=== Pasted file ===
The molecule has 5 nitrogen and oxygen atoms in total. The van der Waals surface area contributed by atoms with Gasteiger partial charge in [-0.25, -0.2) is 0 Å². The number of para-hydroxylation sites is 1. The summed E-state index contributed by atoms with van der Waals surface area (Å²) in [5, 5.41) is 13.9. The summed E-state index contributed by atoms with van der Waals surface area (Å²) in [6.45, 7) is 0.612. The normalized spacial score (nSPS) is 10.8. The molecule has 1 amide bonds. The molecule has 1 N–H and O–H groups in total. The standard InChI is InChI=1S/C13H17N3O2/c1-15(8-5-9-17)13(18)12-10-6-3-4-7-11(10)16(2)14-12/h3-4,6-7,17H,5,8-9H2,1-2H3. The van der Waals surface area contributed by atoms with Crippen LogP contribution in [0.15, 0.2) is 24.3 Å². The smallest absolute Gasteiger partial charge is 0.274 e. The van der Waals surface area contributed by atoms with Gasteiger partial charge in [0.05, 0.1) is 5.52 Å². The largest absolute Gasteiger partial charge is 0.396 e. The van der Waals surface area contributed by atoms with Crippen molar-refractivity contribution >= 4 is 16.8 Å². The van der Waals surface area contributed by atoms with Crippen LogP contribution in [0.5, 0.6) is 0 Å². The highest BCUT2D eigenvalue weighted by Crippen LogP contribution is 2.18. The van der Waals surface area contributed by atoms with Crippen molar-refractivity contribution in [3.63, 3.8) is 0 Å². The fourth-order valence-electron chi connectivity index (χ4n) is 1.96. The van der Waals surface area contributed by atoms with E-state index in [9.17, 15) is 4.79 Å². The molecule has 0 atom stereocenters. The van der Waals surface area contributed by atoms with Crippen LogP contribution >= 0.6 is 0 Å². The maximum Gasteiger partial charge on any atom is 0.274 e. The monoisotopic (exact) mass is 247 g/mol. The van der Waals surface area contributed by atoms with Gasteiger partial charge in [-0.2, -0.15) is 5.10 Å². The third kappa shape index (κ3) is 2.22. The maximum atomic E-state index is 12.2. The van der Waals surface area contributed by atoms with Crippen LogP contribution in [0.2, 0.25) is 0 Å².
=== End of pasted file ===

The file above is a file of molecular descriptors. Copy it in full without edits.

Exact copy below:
The molecule has 5 nitrogen and oxygen atoms in total. The van der Waals surface area contributed by atoms with Gasteiger partial charge in [-0.25, -0.2) is 0 Å². The number of para-hydroxylation sites is 1. The summed E-state index contributed by atoms with van der Waals surface area (Å²) in [5, 5.41) is 13.9. The summed E-state index contributed by atoms with van der Waals surface area (Å²) in [6.45, 7) is 0.612. The normalized spacial score (nSPS) is 10.8. The molecule has 1 amide bonds. The molecule has 1 N–H and O–H groups in total. The standard InChI is InChI=1S/C13H17N3O2/c1-15(8-5-9-17)13(18)12-10-6-3-4-7-11(10)16(2)14-12/h3-4,6-7,17H,5,8-9H2,1-2H3. The van der Waals surface area contributed by atoms with Crippen LogP contribution in [0.15, 0.2) is 24.3 Å². The smallest absolute Gasteiger partial charge is 0.274 e. The van der Waals surface area contributed by atoms with Gasteiger partial charge in [0.05, 0.1) is 5.52 Å². The largest absolute Gasteiger partial charge is 0.396 e. The van der Waals surface area contributed by atoms with Crippen molar-refractivity contribution >= 4 is 16.8 Å². The van der Waals surface area contributed by atoms with Crippen LogP contribution in [0.5, 0.6) is 0 Å². The highest BCUT2D eigenvalue weighted by Crippen LogP contribution is 2.18. The van der Waals surface area contributed by atoms with Crippen molar-refractivity contribution in [3.63, 3.8) is 0 Å². The fourth-order valence-electron chi connectivity index (χ4n) is 1.96. The van der Waals surface area contributed by atoms with E-state index in [9.17, 15) is 4.79 Å². The molecule has 0 atom stereocenters. The van der Waals surface area contributed by atoms with Crippen LogP contribution >= 0.6 is 0 Å². The maximum Gasteiger partial charge on any atom is 0.274 e. The monoisotopic (exact) mass is 247 g/mol. The van der Waals surface area contributed by atoms with Gasteiger partial charge in [-0.2, -0.15) is 5.10 Å². The third kappa shape index (κ3) is 2.22. The maximum atomic E-state index is 12.2. The van der Waals surface area contributed by atoms with Crippen LogP contribution in [0.2, 0.25) is 0 Å².